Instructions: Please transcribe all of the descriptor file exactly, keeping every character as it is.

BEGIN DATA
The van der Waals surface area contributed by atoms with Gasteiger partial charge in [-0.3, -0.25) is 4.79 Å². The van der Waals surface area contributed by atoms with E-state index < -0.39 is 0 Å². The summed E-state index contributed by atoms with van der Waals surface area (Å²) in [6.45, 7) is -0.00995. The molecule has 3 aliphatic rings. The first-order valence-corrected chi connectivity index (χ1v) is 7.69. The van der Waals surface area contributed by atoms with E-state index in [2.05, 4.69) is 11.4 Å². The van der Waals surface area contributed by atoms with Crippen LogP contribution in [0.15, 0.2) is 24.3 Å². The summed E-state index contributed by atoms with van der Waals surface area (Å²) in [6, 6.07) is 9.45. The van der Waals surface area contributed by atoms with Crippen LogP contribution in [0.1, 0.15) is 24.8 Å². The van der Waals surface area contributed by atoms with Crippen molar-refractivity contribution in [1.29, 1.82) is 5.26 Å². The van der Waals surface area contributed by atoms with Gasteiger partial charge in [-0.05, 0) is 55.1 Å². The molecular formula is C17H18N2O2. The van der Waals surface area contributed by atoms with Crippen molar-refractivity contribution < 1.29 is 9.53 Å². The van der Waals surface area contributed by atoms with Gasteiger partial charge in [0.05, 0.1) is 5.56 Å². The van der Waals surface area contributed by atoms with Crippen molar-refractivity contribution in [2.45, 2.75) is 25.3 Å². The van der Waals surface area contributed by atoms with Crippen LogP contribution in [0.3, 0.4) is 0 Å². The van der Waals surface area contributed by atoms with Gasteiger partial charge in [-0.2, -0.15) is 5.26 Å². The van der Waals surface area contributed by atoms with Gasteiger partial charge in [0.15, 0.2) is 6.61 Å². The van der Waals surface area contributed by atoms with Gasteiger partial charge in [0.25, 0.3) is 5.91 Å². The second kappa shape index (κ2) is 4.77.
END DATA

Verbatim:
The van der Waals surface area contributed by atoms with Gasteiger partial charge in [-0.3, -0.25) is 4.79 Å². The van der Waals surface area contributed by atoms with E-state index < -0.39 is 0 Å². The summed E-state index contributed by atoms with van der Waals surface area (Å²) in [6.45, 7) is -0.00995. The molecule has 3 aliphatic rings. The first-order valence-corrected chi connectivity index (χ1v) is 7.69. The van der Waals surface area contributed by atoms with E-state index in [2.05, 4.69) is 11.4 Å². The van der Waals surface area contributed by atoms with Crippen LogP contribution in [0.15, 0.2) is 24.3 Å². The summed E-state index contributed by atoms with van der Waals surface area (Å²) in [6, 6.07) is 9.45. The van der Waals surface area contributed by atoms with Crippen LogP contribution in [0.1, 0.15) is 24.8 Å². The van der Waals surface area contributed by atoms with Crippen molar-refractivity contribution in [1.29, 1.82) is 5.26 Å². The van der Waals surface area contributed by atoms with Gasteiger partial charge in [-0.05, 0) is 55.1 Å². The molecular formula is C17H18N2O2. The van der Waals surface area contributed by atoms with Crippen molar-refractivity contribution < 1.29 is 9.53 Å². The van der Waals surface area contributed by atoms with Gasteiger partial charge in [0.05, 0.1) is 5.56 Å². The van der Waals surface area contributed by atoms with Crippen molar-refractivity contribution in [2.45, 2.75) is 25.3 Å². The van der Waals surface area contributed by atoms with Crippen LogP contribution in [0.3, 0.4) is 0 Å². The van der Waals surface area contributed by atoms with Gasteiger partial charge in [-0.2, -0.15) is 5.26 Å². The van der Waals surface area contributed by atoms with Gasteiger partial charge in [0.15, 0.2) is 6.61 Å². The van der Waals surface area contributed by atoms with Gasteiger partial charge in [0.25, 0.3) is 5.91 Å². The second kappa shape index (κ2) is 4.77.